Jacques Cartier, the French navigator, established his country’s claim to present-day Canada through his explorations of the Gulf of St. Lawrence and the St. Lawrence River.
Jacques Cartier was born in 1491 in the French seaport town of Saint-Malo and later studied navigation in Dieppe. His early activities remain somewhat murky, but some historians have advanced the idea that he accompanied fishermen to Newfoundland in the 1520s. Other believe that Cartier sailed with Giovanni da Verrazzano on at least one of his voyages of discovery.
In any event, Cartier made his first documented voyage to the New World in 1534 under the auspices of Francis I. Enticed by the fabulous wealth being discovered by the Spanish, France hoped to do the same elsewhere in the Americas. Cartier’s ships sailed around the northern tip of Newfoundland and along its western coast into the Gulf of St. Lawrence. Cartier landed on the Gaspé Peninsula and formally claimed the area for France.
The explorers befriended native inhabitants and received reports from them about the existence of gold and jewels farther inland. On the return voyage to France, Cartier took two Indian boys and a supply of maize, probably the first of that crop to reach Europe.
Jacques Cartier’s first voyage helped to change the French conception of North America. It had been widely believed that the area’s only value lay in its fisheries. Cartier’s report, however, described fertile lands and the possibility of mineral wealth.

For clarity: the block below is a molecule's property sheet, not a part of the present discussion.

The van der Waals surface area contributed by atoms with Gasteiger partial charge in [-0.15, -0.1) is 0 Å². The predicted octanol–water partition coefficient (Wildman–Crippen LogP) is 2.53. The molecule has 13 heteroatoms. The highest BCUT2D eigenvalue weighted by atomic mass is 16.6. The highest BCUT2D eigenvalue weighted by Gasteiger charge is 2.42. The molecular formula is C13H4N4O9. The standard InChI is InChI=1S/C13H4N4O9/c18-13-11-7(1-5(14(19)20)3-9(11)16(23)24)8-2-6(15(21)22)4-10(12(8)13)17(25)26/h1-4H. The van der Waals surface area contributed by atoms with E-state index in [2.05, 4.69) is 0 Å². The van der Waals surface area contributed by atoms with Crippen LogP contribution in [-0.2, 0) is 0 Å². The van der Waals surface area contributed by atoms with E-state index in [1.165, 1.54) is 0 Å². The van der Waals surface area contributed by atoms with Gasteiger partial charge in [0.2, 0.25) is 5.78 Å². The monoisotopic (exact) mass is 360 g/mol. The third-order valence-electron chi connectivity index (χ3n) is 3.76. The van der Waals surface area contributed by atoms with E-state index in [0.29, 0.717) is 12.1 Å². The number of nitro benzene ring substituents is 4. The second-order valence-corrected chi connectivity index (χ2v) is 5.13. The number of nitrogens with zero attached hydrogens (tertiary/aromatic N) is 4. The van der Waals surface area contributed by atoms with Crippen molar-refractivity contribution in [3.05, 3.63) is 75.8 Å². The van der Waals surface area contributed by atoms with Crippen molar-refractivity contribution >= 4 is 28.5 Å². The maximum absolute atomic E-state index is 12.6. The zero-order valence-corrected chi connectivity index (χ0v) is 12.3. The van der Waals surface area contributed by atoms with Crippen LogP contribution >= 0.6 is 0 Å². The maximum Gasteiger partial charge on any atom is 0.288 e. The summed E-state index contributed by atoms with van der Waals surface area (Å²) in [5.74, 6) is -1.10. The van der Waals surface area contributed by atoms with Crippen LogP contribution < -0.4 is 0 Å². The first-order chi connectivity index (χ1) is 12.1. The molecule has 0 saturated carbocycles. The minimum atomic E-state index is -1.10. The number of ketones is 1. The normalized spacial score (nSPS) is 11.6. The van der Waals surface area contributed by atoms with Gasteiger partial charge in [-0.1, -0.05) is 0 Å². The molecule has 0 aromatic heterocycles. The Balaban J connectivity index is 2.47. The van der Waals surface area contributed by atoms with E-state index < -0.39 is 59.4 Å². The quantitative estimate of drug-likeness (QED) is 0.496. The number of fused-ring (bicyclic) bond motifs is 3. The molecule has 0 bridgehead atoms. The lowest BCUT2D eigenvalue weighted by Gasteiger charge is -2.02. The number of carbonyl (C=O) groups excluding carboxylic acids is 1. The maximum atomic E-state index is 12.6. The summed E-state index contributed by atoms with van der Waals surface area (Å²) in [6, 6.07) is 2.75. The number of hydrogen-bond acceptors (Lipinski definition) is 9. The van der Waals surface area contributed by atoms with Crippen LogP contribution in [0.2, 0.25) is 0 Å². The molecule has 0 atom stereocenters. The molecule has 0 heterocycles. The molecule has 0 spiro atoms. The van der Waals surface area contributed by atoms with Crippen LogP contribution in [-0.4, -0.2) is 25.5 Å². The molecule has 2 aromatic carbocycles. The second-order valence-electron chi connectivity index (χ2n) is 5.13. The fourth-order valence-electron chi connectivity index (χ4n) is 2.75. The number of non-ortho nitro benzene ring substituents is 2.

A second voyage began in 1535. After returning his young Indian guests to their homes, Jacques Cartier began to explore the St. Lawrence River. He pushed up river to a native village at the base of a large mountain, which he named Mont Real (later Montréal). With winter approaching, Cartier sailed down the river and established a camp at the eventual site of Québec. The party returned to France the following spring.
In 1541, a new venture was formed under the leadership of Jean-François de la Rocque, Sieur de Roberval. Cartier sailed in advance of the main party and returned to the St. Lawrence. After leaving a small contingent at Québec to establish a settlement, Jacques Cartier led a fruitless search for gold. An already uncomfortable winter at camp was further marred by Indian attacks.
In the spring, Jacques Cartier’s force began the return voyage to France. They encountered the long-delayed Roberval party near Newfoundland, but refused an order to return to the St. Lawrence.
Cartier, despite his contributions to a better understanding of North American geography, was regarded as a failure. No gold was discovered and no lasting settlements were created. The areas he explored would remain largely untouched by Europeans until the early years of the next century. Jacques Cartier died at his manor of Limoilou on the first of September, 1551.
See France in the Age of Exploration .
See also Indian Wars Time Table .